Global giants such as HSBC and Barclays have moved into the corporate banking market, while Rabobank's deposit inflows have surged

As the banking sector awaits its final restructuring under the EU/IMF bailout, several foreign-owned banks operating in Ireland are developing strategies to exploit valuable niches neglected by their preoccupied local competition.

While Bank of Scotland (Ireland) is exiting the country at the end of the year, global heavy-hitters such as HSBC and Barclays, as well as more familiar names such as Ulster Bank and National Irish Bank, are scavenging the Irish market for rich pickings, especially in corporate banking and high-net-worth clients.

Concerns that BOSI would be the first of many foreign lenders to exit Ireland have receded. While Ulster Bank and NIB have been caught up in the crisis – both have had substantial losses on their property loan portfolios – they were among the first to recognise the scale of the problems and address them. With AIB and Bank of Ireland being forced to dispose of some of their value-added businesses, such as asset management and stockbroking, the competition is seizing the advantage.

One area in which foreign-owned banks have been particularly active is personal savings. As domestic banks continue to show weakness, deposits have flowed into the likes of Rabodirect, the UK's Nationwide building society, and NIB. There was a significant surge in outflows as Ireland entered bailout talks with the EU and IMF in November, but the flow has otherwise been steady, the banks report.

Rabobank's managing director, Roel van Veggel, said last month his bank saw deposit inflows treble for a short time. Rabo has some of the lower deposit rates in the market, but its AAA rating has proved attractive to customers seeking a safe haven for their funds. NIB, despite largely withdrawing its street-level retail presence in recent months, also has experienced an increased flow of deposits, but the bank cautioned savers not to get carried away regarding the safety of domestic banks.

"You have to be careful what you say as it suits nobody to see the Irish banks in distress but there has been a steady flow of both retail and corporate deposits in the last few months," said one executive at a foreign lender who asked not to be identified. "There's a lot of nervousness out there and you don't want to be seen to take advantage of it."

There is also increasing competition to snap up wealthy clients, once the exclusive preserve of Irish banks. Ulster Bank last month said it had hired a new team of relationship managers to provide specialist services to those with an income of €145,000 and savings of least €200,000. Though high-rollers are a small market they are particularly lucrative because of the opportunity to sell other fee-generating products.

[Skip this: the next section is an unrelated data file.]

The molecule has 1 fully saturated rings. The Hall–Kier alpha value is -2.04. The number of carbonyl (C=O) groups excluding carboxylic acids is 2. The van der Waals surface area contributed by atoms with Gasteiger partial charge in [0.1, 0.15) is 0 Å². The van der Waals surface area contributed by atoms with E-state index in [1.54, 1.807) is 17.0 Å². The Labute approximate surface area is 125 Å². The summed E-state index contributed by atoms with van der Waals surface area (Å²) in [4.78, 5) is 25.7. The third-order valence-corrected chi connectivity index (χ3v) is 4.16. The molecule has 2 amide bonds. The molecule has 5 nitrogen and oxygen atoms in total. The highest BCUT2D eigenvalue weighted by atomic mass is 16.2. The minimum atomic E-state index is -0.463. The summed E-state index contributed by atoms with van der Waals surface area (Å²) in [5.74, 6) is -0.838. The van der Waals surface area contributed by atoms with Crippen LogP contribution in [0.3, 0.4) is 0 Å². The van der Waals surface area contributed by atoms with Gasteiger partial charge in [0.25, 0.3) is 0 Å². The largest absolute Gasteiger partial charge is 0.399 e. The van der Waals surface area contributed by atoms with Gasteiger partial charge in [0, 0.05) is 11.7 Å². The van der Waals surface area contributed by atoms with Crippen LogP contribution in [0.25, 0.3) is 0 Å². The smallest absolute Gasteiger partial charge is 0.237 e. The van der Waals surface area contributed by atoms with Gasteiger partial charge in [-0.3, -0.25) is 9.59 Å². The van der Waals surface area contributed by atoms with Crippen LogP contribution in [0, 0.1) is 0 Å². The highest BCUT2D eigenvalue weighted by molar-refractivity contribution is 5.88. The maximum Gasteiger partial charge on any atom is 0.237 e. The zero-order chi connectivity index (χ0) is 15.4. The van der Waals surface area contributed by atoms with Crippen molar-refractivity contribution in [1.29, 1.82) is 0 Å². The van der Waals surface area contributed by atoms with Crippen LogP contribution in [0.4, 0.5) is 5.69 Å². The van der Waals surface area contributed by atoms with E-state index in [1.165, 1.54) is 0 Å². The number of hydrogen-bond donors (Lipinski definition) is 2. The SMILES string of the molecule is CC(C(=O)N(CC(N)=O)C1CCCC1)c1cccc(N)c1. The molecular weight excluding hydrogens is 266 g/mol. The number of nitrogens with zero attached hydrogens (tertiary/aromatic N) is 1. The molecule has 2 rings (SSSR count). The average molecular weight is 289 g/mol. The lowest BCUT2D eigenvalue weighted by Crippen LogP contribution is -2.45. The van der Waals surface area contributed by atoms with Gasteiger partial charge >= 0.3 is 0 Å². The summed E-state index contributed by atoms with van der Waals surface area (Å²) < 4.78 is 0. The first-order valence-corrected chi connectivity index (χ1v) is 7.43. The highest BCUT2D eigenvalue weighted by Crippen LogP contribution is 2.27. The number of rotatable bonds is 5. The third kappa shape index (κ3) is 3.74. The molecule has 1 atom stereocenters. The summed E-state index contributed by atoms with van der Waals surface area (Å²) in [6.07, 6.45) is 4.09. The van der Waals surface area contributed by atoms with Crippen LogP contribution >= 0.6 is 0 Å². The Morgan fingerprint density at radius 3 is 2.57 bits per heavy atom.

Foreign-owned banks may be happy to compete for high-margin prestige business from corporate and high-net-worth individuals, but they are much less interested in the riskier and credit-starved SME sector, say some critics.

"The foreign banks are almost non-existent for SMEs at the moment," said Mark Fielding, chief executive of the Irish Small and Medium Enterprises Association (ISME). "Ulster Bank does plenty of talking but when it comes to loans it doesn't seem to be changing very much."

Among foreign-owned banks, Ulster Bank is by far the largest lender to SMEs, behind only Bank of Ireland and AIB with 16% of the market. But according to ISME data, that market share has remained relatively static.

The 'Big Two' of AIB and Bank of Ireland – with nearly three-quarters of the market between them – have to maintain at least €3bn each in small business lending every year according to the terms of their state recapitalisation. Yet according to the latest quarterly lending figures from the Central Bank, there has been a 5.1% reduction in SME lending overall, which suggests foreign-owned banks are reducing their exposure (see panel).

In September, Ulster Bank said it had €1bn available for SMEs in each of the next two years, but the amount it would lend depended on demand, not supply.

Fielding said SMEs were opting to pay down loans rather than seeking more credit. "My biggest worry is lack of demand," he said. "That's a real sign of the doldrums."

One area that is ripe for the taking is the corporate banking market. HSBC and Barclays have been able to get involved in deals that were traditionally the territory of the domestic institutions. Their global footprints have allowed them to bring in deals for Irish companies targeting overseas expansion while also serving the needs of multi-national corporations based in Ireland.

They have not had to work too hard to get a piece of the action. Both AIB and Bank of Ireland have largely withdrawn from overseas. AIB's capital markets division has shrunk its foreign presence, shutting offices in Sydney, Houston, Leeds and Edinburgh this year. While it says it can still serve its global clients from Ireland, without dealmakers on the ground it's increasingly hard to get involved in lucrative transactions such as corporate finance and M&A.

As one senior banker told the Sunday Tribune, the days of AIB and Bank of Ireland being able to offer a full service to clients are over as the government and the European Commission force them to concentrate on domestic operations. That has caused both of them to sell their stockbroking arms. Bank of Ireland has already sold its asset management division and AIB is in the process of doing the same. That leaves plenty of opportunities for international institutions to grab more business.

The foreign banks are here to stay.